UV (Ultraviolet) light refers to the region of the electromagnetic spectrum between visible light and x-rays. The wavelength of the band is between 400 and 10 nanometers (nm). This electromagnetic radiation is not visible to the human eye, because it has a shorter wavelength and higher frequency than the light that our brain perceives as images. UV-B (320 – 290 nm) is the band that causes sunburns with prolonged exposure with an increased risk of skin cancer and other cellular damage. About 95% of all UV-B is absorbed by the ozone in Earth’s atmosphere. UV-C (290 – 100 nm) is extremely harmful and is almost completely absorbed by Earth’s atmosphere. It is commonly used as a disinfectant in food, air, and water as it kills microorganisms by destroying their cells’ nucleic acids.
According to articles available on the National Institutes of Health, there are two main types of portable UV devices that produce UV light across the disinfecting spectrum (320 – 100 nm): those that emit a continuous dose of UV light through a mercury bulb, and those that use a pulsed xenon light. The recommended time to run the device depends upon the manufacturer. Mercury UV-C devices may take as much as 45 minutes to deliver a single cycle adequate to disinfect an entire room. The pulsed xenon system (developed by Xenex Disinfection Service, 2017) is capable of disinfecting a comparable room in 20 minutes. Studies have shown that both types of systems reduce pathogens on both porous and nonporous hospital surfaces.
The plastic used in the manufacture of Spacelabs patient monitors is rated for continuous outdoor use. It carries a UL rating of F1 which includes prolonged exposure to the full spectrum of UV light.
Gaseous Hydrogen Peroxide
Effect on Spacelabs monitoring equipment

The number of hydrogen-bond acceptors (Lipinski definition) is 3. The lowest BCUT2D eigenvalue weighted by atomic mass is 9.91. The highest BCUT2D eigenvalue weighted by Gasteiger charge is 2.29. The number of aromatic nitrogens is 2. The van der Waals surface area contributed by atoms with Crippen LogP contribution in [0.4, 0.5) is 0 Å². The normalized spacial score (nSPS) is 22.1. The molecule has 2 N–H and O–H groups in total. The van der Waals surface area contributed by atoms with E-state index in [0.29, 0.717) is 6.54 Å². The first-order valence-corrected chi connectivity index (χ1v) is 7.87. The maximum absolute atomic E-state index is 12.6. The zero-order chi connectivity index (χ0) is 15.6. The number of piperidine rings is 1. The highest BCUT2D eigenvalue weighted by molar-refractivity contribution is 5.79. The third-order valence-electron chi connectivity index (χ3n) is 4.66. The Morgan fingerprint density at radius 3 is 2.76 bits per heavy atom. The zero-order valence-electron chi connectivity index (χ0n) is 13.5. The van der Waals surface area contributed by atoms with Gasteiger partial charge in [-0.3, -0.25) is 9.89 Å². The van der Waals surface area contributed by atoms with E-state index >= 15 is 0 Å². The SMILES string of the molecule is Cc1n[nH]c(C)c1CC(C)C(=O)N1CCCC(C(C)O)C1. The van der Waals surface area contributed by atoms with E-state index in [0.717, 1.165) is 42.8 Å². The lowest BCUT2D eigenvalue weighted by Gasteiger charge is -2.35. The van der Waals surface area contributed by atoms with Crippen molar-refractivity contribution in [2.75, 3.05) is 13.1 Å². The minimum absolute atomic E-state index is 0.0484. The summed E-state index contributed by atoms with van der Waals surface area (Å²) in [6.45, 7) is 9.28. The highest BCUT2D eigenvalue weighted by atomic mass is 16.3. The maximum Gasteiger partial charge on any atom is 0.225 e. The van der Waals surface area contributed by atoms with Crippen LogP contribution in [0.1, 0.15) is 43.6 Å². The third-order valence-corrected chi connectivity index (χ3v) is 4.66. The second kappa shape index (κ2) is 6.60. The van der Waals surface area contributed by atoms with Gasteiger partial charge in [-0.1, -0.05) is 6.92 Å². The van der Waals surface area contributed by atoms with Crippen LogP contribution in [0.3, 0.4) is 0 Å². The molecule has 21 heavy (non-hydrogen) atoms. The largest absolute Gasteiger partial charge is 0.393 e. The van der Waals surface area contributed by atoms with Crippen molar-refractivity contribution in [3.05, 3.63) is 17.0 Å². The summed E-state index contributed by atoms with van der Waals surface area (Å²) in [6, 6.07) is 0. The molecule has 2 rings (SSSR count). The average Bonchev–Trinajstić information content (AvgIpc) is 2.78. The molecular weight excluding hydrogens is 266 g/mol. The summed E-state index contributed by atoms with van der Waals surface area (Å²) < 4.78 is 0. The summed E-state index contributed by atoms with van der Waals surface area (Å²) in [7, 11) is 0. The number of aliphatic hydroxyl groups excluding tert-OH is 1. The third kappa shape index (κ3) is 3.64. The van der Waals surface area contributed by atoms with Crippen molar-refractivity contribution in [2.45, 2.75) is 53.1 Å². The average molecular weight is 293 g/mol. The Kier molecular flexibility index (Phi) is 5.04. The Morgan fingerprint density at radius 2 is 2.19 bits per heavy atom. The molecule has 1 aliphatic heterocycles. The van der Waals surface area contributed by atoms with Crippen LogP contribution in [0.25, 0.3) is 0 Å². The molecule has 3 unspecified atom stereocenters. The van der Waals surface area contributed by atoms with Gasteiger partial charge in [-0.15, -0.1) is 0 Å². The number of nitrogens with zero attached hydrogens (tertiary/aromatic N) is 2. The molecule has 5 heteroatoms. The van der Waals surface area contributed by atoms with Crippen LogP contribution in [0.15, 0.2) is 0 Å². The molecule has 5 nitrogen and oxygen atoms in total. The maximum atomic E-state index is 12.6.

No adverse effects have occurred during prolonged exposure testing with 3% Hydrogen Peroxide on the plastics used in Spacelabs monitors.
Vaporized Hydrogen Peroxide (VHP) has recently made the news with portable facilities that are able to disinfect large quantities of Personal Protective Equipment (PPE). Gaseous hydrogen peroxide has been shown to be effective against a wide range of bacterial and viral organisms. This method starts with 35% medical grade Hydrogen Peroxide. The Hydrogen Peroxide is processed in a Gaseous Decontamination Generator to create and maintain a vapor concentration ranging from 500 to 750 ppm. The VHP is injected into the closed chamber, where the Relative Humidity may be reduced to as low as 20% and the chamber temperature may be elevated up to 350 C. The highest concentrations at the highest temperatures and the lowest RH seem to be most effective in the shortest period of time.
One of the Spacelabs recommended cleaning solutions is 3% Hydrogen Peroxide. Chemical exposure tests have been conducted with 3% Hydrogen Peroxide (30,000 ppm) that simulate daily cleanings over the projected life of the product.
- COVID-19 News
- COVID-19 Infection Control
- CDC Infection Control
- CDC Best Practices